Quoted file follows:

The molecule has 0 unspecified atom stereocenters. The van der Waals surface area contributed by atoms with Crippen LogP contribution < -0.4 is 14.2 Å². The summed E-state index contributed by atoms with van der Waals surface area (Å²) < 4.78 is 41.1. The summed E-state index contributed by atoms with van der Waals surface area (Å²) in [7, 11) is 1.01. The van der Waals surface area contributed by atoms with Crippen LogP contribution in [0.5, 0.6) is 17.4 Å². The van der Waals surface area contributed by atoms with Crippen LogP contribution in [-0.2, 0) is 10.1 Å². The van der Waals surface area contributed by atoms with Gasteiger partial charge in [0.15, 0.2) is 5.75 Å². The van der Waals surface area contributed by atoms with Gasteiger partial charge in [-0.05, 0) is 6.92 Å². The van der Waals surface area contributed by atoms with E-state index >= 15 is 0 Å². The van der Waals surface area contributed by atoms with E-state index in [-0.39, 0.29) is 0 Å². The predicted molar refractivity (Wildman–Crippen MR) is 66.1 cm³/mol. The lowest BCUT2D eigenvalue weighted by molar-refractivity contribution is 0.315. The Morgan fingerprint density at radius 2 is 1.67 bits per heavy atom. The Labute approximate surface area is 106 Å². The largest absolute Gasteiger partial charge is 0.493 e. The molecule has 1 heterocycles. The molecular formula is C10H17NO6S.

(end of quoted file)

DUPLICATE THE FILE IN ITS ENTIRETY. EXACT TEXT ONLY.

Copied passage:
The molecule has 0 unspecified atom stereocenters. The van der Waals surface area contributed by atoms with Crippen LogP contribution < -0.4 is 14.2 Å². The summed E-state index contributed by atoms with van der Waals surface area (Å²) < 4.78 is 41.1. The summed E-state index contributed by atoms with van der Waals surface area (Å²) in [7, 11) is 1.01. The van der Waals surface area contributed by atoms with Crippen LogP contribution in [0.5, 0.6) is 17.4 Å². The van der Waals surface area contributed by atoms with Crippen LogP contribution in [-0.2, 0) is 10.1 Å². The van der Waals surface area contributed by atoms with Gasteiger partial charge in [0.15, 0.2) is 5.75 Å². The van der Waals surface area contributed by atoms with Gasteiger partial charge in [-0.05, 0) is 6.92 Å². The van der Waals surface area contributed by atoms with E-state index >= 15 is 0 Å². The van der Waals surface area contributed by atoms with E-state index in [-0.39, 0.29) is 0 Å². The predicted molar refractivity (Wildman–Crippen MR) is 66.1 cm³/mol. The lowest BCUT2D eigenvalue weighted by molar-refractivity contribution is 0.315. The Morgan fingerprint density at radius 2 is 1.67 bits per heavy atom. The Labute approximate surface area is 106 Å². The largest absolute Gasteiger partial charge is 0.493 e. The molecule has 1 heterocycles. The molecular formula is C10H17NO6S.